Research Is the Reason I Remain Hopeful
By BCRF | November 17, 2022
By BCRF | November 17, 2022
As a four-time cancer survivor Susie Lee, 47 was, unfortunately, no stranger to the disease. When her doctor told her that she had HER2-positive metastatic breast cancer (MBC), she said she was absolutely crushed.
“With metastatic breast cancer it’s difficult to get past the verbiage: incurable, terminal, late stage,” she said.
At the end of 2020, Susie was preparing for a routine implant replacement with her plastic surgeon. But before her surgery, she wanted her oncology surgeon to check out a slightly painful spot that never healed correctly from her previous biopsy and lumpectomy.
“When he saw it, he wanted to do an immediate in-office biopsy,” she said. “I knew right then that it was not a good sign.”
On New Year’s Eve 2020, her surgeon called. She braced herself for a diagnosis. She had been through this before.
“It was cancer—again. I had to go through all the tests to see if it had spread,” she said.
While she predicted the call meant another diagnosis, she couldn’t have predicted her doctor saying the words, “It’s metastatic breast cancer.” At the time, she had no idea what metastatic meant.
“None of my cancers were metastatic, all were caught in the early stages,” she said.
She had no idea what to expect for her treatment since there is no cure for metastatic breast cancer. Soon after her diagnosis, Susie began the HER2-targeted treatments Herceptin and Perjeta, as well as chemotherapy.
Being in treatment brought her back to her past experiences with cancer—but this time was very different.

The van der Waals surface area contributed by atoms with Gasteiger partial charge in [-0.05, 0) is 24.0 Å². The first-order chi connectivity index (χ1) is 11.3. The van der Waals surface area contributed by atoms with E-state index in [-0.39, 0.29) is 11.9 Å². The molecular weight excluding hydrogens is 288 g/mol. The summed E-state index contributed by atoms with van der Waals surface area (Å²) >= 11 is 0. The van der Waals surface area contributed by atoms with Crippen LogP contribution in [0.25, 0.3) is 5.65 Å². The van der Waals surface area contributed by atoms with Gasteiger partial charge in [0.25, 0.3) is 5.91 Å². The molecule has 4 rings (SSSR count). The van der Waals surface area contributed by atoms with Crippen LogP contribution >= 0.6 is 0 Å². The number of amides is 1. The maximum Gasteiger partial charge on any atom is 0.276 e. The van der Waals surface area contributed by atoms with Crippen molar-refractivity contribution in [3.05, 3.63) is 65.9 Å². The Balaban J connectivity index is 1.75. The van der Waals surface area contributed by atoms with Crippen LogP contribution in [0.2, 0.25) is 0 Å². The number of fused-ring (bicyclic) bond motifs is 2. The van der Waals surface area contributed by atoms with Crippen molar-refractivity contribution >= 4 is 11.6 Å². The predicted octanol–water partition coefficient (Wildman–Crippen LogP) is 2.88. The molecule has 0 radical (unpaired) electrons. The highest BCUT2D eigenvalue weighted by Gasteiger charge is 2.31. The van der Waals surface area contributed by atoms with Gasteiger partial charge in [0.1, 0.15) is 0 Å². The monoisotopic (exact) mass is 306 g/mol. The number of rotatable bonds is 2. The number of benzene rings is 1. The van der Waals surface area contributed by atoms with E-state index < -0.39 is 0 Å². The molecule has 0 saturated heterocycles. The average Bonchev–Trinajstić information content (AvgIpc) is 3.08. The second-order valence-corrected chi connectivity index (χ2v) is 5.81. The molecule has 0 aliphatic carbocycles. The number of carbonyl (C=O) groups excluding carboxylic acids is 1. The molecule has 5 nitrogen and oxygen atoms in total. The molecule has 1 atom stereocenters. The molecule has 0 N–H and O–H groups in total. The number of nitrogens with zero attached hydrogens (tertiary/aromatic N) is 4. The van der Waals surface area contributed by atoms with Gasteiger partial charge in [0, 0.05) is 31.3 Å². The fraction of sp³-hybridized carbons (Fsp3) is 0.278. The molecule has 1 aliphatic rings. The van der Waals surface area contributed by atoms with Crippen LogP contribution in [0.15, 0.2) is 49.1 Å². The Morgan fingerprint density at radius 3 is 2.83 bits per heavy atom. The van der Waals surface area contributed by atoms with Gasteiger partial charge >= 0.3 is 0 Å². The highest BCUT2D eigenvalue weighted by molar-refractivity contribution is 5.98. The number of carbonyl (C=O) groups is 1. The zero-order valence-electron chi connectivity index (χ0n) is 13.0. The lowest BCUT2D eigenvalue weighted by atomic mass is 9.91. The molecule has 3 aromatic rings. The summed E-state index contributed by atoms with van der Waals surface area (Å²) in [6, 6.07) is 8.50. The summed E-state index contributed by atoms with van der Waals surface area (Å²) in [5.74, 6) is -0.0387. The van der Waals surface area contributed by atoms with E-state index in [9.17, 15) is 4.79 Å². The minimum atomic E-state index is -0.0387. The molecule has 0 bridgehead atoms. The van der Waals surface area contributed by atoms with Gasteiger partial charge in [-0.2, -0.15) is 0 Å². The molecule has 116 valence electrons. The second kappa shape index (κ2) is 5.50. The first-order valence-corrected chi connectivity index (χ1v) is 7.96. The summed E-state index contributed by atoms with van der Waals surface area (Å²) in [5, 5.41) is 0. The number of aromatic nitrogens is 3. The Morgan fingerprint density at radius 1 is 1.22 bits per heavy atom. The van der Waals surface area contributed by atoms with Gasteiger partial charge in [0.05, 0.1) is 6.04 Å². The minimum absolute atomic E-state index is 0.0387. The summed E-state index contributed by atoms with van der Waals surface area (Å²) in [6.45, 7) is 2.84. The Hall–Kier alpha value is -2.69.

When Susie was diagnosed with Hodgkin’s Lymphoma in 1996, she had no family history of cancer or known gene mutations. Later, in 2010, she was diagnosed with breast cancer for the first time—while six months pregnant with her son. The diagnosis was shocking to say the least. She had no family history and was unfamiliar with the disease even with her prior cancer diagnosis.
Being diagnosed with metastatic breast cancer this time, she wished there was more awareness of this form.
“MBC creates a lot of fear and emotion, which can hinder you from making logical decisions,” she said.
Susie, a makeup artist for more than two decades, launched her natural skincare brand, ECHO VIE, after her first breast cancer diagnosis. Since then, she and the brand have raised thousands of dollars for BCRF’s research. In addition to running her company, Susie wants to use her voice and platform to raise awareness of MBC, so she shares her experience on Instagram, TikTok, and an in forthcoming memoir.
“Regardless of my diagnosis, I believe that my body can heal under the right circumstances,” she said. “I am not deluding myself to the facts, but I remain hopeful.”
While there is currently no cure for metastatic breast cancer, Susie said she supports research because it will improve existing therapies and find new ones that are easier to endure.
“I believe there are many ways to get to optimal health,” she said. “Only through research will we find a cure.”
Read more stories from BCRF’s Research Is the Reason storytelling initiative here.
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